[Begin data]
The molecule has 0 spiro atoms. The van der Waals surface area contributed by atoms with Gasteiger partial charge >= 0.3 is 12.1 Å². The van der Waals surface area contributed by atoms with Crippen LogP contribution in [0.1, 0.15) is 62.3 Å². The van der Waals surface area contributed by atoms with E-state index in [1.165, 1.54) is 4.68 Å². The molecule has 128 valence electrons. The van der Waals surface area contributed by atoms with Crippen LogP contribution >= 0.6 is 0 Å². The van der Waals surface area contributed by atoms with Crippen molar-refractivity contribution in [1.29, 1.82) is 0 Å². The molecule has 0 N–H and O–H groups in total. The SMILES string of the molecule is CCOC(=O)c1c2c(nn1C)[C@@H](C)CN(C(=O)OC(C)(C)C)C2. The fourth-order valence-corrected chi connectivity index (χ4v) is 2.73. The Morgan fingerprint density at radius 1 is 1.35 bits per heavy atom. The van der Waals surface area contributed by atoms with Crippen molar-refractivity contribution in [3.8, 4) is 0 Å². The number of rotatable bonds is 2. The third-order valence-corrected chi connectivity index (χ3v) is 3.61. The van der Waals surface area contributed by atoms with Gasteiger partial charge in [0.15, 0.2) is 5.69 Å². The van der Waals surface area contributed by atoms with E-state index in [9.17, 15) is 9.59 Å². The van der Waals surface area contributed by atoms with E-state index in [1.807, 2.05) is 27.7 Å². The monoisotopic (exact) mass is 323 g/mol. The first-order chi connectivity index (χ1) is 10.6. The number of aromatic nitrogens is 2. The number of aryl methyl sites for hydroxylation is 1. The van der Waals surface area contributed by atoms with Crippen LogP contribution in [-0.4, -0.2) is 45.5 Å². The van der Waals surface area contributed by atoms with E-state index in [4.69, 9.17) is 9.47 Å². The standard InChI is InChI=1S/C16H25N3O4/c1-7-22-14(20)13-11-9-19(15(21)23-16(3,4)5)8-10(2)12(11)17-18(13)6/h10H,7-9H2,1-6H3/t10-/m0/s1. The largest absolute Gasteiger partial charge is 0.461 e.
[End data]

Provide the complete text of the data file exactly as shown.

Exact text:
The molecule has 0 spiro atoms. The van der Waals surface area contributed by atoms with Gasteiger partial charge >= 0.3 is 12.1 Å². The van der Waals surface area contributed by atoms with Crippen LogP contribution in [0.1, 0.15) is 62.3 Å². The van der Waals surface area contributed by atoms with E-state index in [1.165, 1.54) is 4.68 Å². The molecule has 128 valence electrons. The van der Waals surface area contributed by atoms with Crippen LogP contribution >= 0.6 is 0 Å². The van der Waals surface area contributed by atoms with Crippen molar-refractivity contribution in [1.29, 1.82) is 0 Å². The molecule has 0 N–H and O–H groups in total. The SMILES string of the molecule is CCOC(=O)c1c2c(nn1C)[C@@H](C)CN(C(=O)OC(C)(C)C)C2. The fourth-order valence-corrected chi connectivity index (χ4v) is 2.73. The Morgan fingerprint density at radius 1 is 1.35 bits per heavy atom. The van der Waals surface area contributed by atoms with Crippen molar-refractivity contribution in [3.8, 4) is 0 Å². The number of rotatable bonds is 2. The third-order valence-corrected chi connectivity index (χ3v) is 3.61. The van der Waals surface area contributed by atoms with Gasteiger partial charge in [0.15, 0.2) is 5.69 Å². The van der Waals surface area contributed by atoms with E-state index in [9.17, 15) is 9.59 Å². The van der Waals surface area contributed by atoms with E-state index in [1.807, 2.05) is 27.7 Å². The monoisotopic (exact) mass is 323 g/mol. The first-order chi connectivity index (χ1) is 10.6. The number of aromatic nitrogens is 2. The number of aryl methyl sites for hydroxylation is 1. The van der Waals surface area contributed by atoms with Crippen LogP contribution in [-0.4, -0.2) is 45.5 Å². The van der Waals surface area contributed by atoms with E-state index in [4.69, 9.17) is 9.47 Å². The standard InChI is InChI=1S/C16H25N3O4/c1-7-22-14(20)13-11-9-19(15(21)23-16(3,4)5)8-10(2)12(11)17-18(13)6/h10H,7-9H2,1-6H3/t10-/m0/s1. The largest absolute Gasteiger partial charge is 0.461 e.